Re: Funding the sailing lifestyle
Where you live has an impact on making the lifestyle work. Living on the coast, or at least one of the great lakes, is essential. Also, you need to be able to work with your hands and have some working knowledge of how to work on boats (fiberglass, mechanical, electrical, etc.) If you have these two things covered and already have a boat of your own that is paid for and you can live on, then you can make it happen. However, starting out, you won't be sailing off to the Carribean, you'll be living aboard, most likely on the hook, and working at a marina; boatyard preferably, while you make your boat seaworthy (any repairs, good sail inventory, good nav. equip., etc.). If you live near a major boating area, such as Annapolis, MD, Charleston, SC, or basically anywhere in Florida, that's a plus because most boatyards will start you out at $15-$17/hr. minimum.
If you don't know how to work on boats, many yards will train you but then you will make less money. Also, if you are not happy with the boat you have, being in a yard, you will be suprised how many deals come your way. You may end up being able to upgrade after saving some money.
This is one plan for being able to move aboard your boat.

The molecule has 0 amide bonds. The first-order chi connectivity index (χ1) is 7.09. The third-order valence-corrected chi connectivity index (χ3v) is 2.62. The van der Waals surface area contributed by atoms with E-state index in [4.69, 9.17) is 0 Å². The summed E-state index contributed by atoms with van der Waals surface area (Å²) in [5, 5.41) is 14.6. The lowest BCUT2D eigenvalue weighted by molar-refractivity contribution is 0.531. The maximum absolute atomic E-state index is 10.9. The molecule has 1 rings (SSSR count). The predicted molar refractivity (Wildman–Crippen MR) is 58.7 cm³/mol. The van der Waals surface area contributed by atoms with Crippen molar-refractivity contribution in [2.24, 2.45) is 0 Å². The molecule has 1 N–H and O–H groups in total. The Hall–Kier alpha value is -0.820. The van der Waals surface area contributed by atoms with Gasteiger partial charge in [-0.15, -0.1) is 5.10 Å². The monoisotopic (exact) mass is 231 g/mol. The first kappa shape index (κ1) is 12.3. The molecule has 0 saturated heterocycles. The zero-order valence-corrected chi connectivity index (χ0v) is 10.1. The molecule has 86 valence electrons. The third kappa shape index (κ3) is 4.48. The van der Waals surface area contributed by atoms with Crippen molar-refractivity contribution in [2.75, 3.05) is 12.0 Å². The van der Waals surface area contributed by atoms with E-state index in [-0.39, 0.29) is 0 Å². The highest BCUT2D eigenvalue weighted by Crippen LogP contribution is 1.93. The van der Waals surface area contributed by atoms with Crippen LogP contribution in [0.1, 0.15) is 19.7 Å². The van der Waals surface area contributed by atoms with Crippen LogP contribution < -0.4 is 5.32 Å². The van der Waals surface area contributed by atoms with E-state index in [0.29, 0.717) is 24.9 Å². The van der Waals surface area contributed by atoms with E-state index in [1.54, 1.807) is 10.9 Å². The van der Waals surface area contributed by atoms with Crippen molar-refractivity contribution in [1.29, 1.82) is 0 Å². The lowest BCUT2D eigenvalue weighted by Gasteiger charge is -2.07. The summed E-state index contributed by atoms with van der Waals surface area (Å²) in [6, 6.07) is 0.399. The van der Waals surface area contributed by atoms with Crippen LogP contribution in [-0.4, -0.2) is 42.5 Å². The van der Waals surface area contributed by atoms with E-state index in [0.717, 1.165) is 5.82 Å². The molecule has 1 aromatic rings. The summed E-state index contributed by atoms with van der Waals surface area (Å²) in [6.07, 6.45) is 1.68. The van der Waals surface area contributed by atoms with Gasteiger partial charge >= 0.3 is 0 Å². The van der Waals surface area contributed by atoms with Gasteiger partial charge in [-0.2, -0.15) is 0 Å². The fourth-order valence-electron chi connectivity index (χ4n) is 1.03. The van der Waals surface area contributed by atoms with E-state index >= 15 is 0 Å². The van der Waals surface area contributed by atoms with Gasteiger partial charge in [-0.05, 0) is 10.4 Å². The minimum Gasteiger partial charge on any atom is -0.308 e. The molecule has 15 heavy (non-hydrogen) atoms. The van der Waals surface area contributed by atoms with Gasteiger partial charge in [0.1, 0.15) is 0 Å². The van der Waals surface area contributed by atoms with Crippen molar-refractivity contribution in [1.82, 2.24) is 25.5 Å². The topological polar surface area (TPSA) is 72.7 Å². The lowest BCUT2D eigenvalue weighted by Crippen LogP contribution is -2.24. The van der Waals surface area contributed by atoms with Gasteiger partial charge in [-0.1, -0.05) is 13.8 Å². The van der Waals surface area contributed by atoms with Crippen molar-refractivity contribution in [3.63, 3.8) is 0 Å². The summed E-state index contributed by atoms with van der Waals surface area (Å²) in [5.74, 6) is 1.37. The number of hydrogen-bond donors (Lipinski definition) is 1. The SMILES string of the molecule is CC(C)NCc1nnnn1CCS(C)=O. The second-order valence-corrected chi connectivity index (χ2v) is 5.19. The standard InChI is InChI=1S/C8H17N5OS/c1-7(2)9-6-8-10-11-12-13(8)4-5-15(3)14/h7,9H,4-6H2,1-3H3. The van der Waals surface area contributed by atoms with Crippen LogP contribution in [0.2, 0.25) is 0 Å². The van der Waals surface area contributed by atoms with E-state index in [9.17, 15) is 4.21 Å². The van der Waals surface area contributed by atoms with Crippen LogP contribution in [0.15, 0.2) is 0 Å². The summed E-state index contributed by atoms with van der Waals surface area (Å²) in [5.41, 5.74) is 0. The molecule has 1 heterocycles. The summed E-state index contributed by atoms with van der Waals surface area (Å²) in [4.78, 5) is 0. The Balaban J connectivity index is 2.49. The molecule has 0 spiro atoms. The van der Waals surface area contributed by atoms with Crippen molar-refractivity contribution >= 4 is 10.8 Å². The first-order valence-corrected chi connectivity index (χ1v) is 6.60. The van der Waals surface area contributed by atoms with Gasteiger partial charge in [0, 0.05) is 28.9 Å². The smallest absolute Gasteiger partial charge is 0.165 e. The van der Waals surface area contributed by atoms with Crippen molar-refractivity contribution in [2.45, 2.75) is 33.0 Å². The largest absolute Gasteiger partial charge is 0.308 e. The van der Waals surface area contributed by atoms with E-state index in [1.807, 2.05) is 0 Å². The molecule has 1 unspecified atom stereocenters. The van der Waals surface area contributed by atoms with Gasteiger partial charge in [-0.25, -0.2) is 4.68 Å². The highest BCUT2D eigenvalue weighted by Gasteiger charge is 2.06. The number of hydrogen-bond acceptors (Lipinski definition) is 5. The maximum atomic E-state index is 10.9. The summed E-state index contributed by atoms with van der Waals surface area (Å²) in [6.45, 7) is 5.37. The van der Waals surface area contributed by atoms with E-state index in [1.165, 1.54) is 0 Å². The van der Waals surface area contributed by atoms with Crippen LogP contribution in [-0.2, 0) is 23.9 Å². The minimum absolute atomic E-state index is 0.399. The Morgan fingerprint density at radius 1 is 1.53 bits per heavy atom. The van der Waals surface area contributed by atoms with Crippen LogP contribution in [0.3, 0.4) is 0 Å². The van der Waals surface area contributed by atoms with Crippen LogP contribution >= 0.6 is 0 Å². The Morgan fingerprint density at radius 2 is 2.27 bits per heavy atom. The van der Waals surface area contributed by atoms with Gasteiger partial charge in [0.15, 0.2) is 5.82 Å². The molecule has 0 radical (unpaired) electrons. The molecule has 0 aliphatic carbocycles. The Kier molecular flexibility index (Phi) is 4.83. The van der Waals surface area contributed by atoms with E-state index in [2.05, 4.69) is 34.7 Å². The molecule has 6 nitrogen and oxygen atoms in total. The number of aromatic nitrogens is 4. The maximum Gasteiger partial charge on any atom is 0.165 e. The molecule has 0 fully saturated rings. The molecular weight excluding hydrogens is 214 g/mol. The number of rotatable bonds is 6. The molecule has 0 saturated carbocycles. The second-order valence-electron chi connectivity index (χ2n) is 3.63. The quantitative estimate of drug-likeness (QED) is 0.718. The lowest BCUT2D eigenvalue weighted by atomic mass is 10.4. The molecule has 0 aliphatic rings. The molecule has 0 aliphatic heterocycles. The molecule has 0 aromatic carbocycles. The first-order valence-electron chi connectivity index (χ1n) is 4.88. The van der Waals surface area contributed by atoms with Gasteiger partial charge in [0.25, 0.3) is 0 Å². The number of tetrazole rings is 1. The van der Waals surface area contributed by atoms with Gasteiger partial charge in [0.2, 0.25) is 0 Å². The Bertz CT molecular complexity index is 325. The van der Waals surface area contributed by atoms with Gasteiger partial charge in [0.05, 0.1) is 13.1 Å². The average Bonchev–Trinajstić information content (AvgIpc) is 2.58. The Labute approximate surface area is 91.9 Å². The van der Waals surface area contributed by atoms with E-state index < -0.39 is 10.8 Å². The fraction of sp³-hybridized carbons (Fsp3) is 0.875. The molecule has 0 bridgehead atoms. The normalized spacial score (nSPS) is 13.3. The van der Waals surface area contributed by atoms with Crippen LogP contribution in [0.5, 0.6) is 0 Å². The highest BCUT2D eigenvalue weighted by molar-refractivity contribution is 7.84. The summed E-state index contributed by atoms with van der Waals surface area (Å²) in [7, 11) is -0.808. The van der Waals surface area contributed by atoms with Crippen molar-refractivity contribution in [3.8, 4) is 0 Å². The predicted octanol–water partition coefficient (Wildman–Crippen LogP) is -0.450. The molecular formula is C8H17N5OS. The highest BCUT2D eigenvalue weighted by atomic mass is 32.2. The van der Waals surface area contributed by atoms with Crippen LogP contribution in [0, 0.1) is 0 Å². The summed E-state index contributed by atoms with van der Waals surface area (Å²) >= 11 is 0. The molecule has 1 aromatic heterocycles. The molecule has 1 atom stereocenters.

I also know other people that travel from place to place and secure work in each new place they come to. This, again, is much easier to do if you are able to work on boats. You can arrive, drop the hook, and usually find work at one of the yards if it is a decent size city.
You will have to live on a budget, probably be on the hook, not in a slip, to start off with, and will need to save money. Then you can work 6 to 9 months a year and take the other 3 off to go sailing if you have saved your money and lived frugally. Most yards are used to employees that do this sort of thing.
You really don't need that much money. If you anchor out, use solar or wind power, actually sail instead of motoring....then you are left with boat insurance and yearly registration, which is not that much on a boat your size, and the cost of groceries.
We live on our boat and travel from place to place. Right now we are on the East Coast. It took my husband 4 days after we arrived here to find a job at a yard. He plans to work there until the end of summer and then we will head South for the winter and he will pick up some part time work in Florida at a yard. We anchor out most of the time, buy groceries and cook on board, sail instead of motor, even if that means waiting for the winds to cooperate, we have no need for a car so no expenses there, and we use solar power. We've never been "broke", although things have been tight at times. It just depends on what you are willing to sacrifice to make your dream a reality. Our first year was rough but since then, we've managed to save enough each year to spend a month in the Bahamas.
Just some ideas to think about......I don't know if what works for us would for you but you'll never know unless you try! I wish you the best whatever you decide to do! Good Luck!